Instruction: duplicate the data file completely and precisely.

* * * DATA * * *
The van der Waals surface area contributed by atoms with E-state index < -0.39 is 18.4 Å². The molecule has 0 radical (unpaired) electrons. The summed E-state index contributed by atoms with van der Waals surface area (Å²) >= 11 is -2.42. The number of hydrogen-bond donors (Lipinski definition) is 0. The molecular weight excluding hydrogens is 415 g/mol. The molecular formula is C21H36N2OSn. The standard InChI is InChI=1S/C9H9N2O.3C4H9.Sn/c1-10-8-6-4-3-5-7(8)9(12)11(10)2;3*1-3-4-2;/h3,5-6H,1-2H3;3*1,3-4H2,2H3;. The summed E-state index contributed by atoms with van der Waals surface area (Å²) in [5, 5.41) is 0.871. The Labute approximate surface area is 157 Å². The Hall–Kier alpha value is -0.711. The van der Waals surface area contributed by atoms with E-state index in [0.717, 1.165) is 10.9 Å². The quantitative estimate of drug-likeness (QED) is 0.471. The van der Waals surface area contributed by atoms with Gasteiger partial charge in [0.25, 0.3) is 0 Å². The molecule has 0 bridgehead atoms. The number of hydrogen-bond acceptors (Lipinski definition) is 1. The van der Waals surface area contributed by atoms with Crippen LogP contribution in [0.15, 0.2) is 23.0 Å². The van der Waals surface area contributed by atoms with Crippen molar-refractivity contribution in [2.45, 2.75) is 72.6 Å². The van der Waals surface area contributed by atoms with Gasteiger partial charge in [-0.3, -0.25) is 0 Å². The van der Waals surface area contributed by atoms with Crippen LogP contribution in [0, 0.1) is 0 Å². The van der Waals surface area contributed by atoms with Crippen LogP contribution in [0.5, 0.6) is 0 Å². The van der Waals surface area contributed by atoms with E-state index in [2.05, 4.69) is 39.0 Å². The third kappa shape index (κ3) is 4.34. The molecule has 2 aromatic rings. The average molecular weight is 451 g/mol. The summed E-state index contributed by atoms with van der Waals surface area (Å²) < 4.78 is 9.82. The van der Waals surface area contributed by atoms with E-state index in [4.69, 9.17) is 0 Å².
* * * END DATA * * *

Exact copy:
The van der Waals surface area contributed by atoms with E-state index < -0.39 is 18.4 Å². The molecule has 0 radical (unpaired) electrons. The summed E-state index contributed by atoms with van der Waals surface area (Å²) >= 11 is -2.42. The number of hydrogen-bond donors (Lipinski definition) is 0. The molecular weight excluding hydrogens is 415 g/mol. The molecular formula is C21H36N2OSn. The standard InChI is InChI=1S/C9H9N2O.3C4H9.Sn/c1-10-8-6-4-3-5-7(8)9(12)11(10)2;3*1-3-4-2;/h3,5-6H,1-2H3;3*1,3-4H2,2H3;. The summed E-state index contributed by atoms with van der Waals surface area (Å²) in [5, 5.41) is 0.871. The Labute approximate surface area is 157 Å². The Hall–Kier alpha value is -0.711. The van der Waals surface area contributed by atoms with E-state index in [0.717, 1.165) is 10.9 Å². The quantitative estimate of drug-likeness (QED) is 0.471. The van der Waals surface area contributed by atoms with Gasteiger partial charge in [0.25, 0.3) is 0 Å². The molecule has 0 bridgehead atoms. The number of hydrogen-bond acceptors (Lipinski definition) is 1. The van der Waals surface area contributed by atoms with Crippen LogP contribution in [0.15, 0.2) is 23.0 Å². The van der Waals surface area contributed by atoms with Crippen molar-refractivity contribution in [2.45, 2.75) is 72.6 Å². The van der Waals surface area contributed by atoms with Gasteiger partial charge in [-0.3, -0.25) is 0 Å². The van der Waals surface area contributed by atoms with Crippen LogP contribution in [0, 0.1) is 0 Å². The van der Waals surface area contributed by atoms with Crippen LogP contribution in [0.5, 0.6) is 0 Å². The van der Waals surface area contributed by atoms with E-state index in [2.05, 4.69) is 39.0 Å². The third kappa shape index (κ3) is 4.34. The molecule has 2 aromatic rings. The average molecular weight is 451 g/mol. The summed E-state index contributed by atoms with van der Waals surface area (Å²) < 4.78 is 9.82. The van der Waals surface area contributed by atoms with E-state index in [4.69, 9.17) is 0 Å².